(IANS) Comments by the royal chief of the Kelantan state and by its chief executive have brought forth contradictions from leaders of Malaysia’s ethnic Indian and Chinese minorities.
Opposition Democratic Action Party (DAP)’s Indian origin chairman Karpal Singh criticised the Tengku Mahkota, the royal constitutional head of Kelantan state, Tengku Mohammad Faris Petra Sultan Ismail Petra for making “political statements” that were “on the verge of sedition”, The Sun daily said Wednesday.
“The Tengku Mahkota should have known better than to issue statements with a political flavour,” said Karpal Singh, a prominent lawyer-lawmaker.
“Royalty in the country must stay apolitical. Conventionally, royalty is required to do so,” he said, adding “the tone of the statements of the Tengku Mahkota is an affront to the other races in the country.”
The Tengku Makhota said last Saturday that the special rights and privileges of the majority Malays were not to be questioned and that it was inappropriate for other races to demand equal privileges just because they gained Malaysian citizenship.
Tengku Mohammad Faris claimed the special rights and privileges of the Malays as a “quid pro quo” (exchange) for providing Malaysian citizenship to 2.7 million people of other races who joined the Malay Federation.
Describing the Tengku Mahakota’s comment as “unwarranted”, Karpal Singh said citizenship itself granted the other races the standing to claim equal rights and privileges.
“The other races in the country acquired citizenship after Merdeka (freedom), and are, therefore entitled to enjoy the rights and privileges which flow from that citizenship,” said Karpal Singh.
Ethnic Indians form eight percent of Malaysia’s population while the Chinese settlers are 33 percent.
Kelantan came under the opposition front’s rule last month and has as its chief executive the leader and spiritual leader of the Pan Malaysian Islamic Party (PAS), Nik Abdul Aziz Nik Mat.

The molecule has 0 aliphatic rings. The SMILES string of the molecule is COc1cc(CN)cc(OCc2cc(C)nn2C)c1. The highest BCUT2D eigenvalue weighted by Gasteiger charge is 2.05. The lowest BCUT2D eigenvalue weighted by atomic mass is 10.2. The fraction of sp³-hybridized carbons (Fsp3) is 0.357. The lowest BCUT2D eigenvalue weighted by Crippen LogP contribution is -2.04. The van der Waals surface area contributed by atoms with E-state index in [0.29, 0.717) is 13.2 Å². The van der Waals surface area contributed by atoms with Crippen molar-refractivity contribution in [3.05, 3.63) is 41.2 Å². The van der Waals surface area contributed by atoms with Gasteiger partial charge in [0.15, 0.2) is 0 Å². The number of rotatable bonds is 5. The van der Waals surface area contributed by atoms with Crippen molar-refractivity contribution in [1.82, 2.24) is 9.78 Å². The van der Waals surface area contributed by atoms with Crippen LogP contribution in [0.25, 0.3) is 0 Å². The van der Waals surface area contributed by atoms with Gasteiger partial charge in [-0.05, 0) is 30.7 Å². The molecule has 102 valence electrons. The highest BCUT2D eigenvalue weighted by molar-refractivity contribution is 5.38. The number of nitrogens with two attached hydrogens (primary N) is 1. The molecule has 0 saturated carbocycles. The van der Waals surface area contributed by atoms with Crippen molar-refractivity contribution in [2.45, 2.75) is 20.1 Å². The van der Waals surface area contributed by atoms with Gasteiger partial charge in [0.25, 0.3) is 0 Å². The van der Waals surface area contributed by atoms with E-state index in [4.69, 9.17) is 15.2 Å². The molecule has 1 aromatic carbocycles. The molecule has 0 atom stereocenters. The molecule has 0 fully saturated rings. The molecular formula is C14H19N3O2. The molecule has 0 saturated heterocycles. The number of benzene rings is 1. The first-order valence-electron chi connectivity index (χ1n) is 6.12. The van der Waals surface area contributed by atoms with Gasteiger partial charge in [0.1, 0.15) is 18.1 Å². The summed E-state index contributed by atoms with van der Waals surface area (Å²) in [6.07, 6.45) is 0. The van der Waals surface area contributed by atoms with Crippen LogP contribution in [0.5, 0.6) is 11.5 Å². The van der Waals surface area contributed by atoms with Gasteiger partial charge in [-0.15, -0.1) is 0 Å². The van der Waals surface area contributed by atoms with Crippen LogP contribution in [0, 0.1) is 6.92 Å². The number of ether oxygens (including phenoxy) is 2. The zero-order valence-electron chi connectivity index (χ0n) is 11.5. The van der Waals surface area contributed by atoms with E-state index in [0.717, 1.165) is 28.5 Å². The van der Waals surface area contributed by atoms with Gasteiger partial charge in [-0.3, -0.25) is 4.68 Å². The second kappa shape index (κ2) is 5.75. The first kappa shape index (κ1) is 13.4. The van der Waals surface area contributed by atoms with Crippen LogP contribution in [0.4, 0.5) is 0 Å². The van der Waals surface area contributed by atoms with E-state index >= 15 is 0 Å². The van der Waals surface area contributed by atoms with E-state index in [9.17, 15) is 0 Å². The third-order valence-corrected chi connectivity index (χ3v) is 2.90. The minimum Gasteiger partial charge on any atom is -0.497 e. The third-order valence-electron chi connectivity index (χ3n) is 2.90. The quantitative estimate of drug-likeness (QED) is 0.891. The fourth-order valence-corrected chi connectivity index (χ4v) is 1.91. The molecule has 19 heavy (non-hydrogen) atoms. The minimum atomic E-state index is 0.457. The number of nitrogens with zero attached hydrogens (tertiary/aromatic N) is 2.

He said he was convinced that the opposition alliance “will eventually accept the Islamic state ideology”, in an interview with Sin Chew Daily.
The constitutional head’s comments also drew comments from the Malaysian Chinese Association (MCA) that is part of the ruling coalition, Barisan Nasional.
MCA President Ong Ka Ting said his party “will not accept an Islamic State as it is contrary to the Federal Constitution”.
PAS’s agenda has been to usher in an Islamic state in Malaysia. However, it forged an electoral alliance with other opposition parties and performed well in last month’s elections.
It is now part of the opposition front, Pakatan Rakyat, triggering a debate whether it still believed in having an Islamic State.
MCA chief said statements by PAS leaders that they want to create an Islamic state “indicates that PAS’ ambitious goals have been revealed. There is no doubt that they intend to establish an Islamic state for Malaysia.”
Ong opposed the Kelantan head of the state’s contention citing the Constitution.
“Article 153 of the Federal Constitution states the special position of the Malays and the natives of any of the States of Sabah and Sarawak. However, this should be read alongside with Article 153(7) which also reads that ‘Nothing in this Article shall operate to deprive or authorise the deprivation of any person of any right, privilege’.”
“The statement by Tengku is inconsistent with the Barisan Nasional’s stand on racial unity which stands for fair and equal partnership,” said Ong.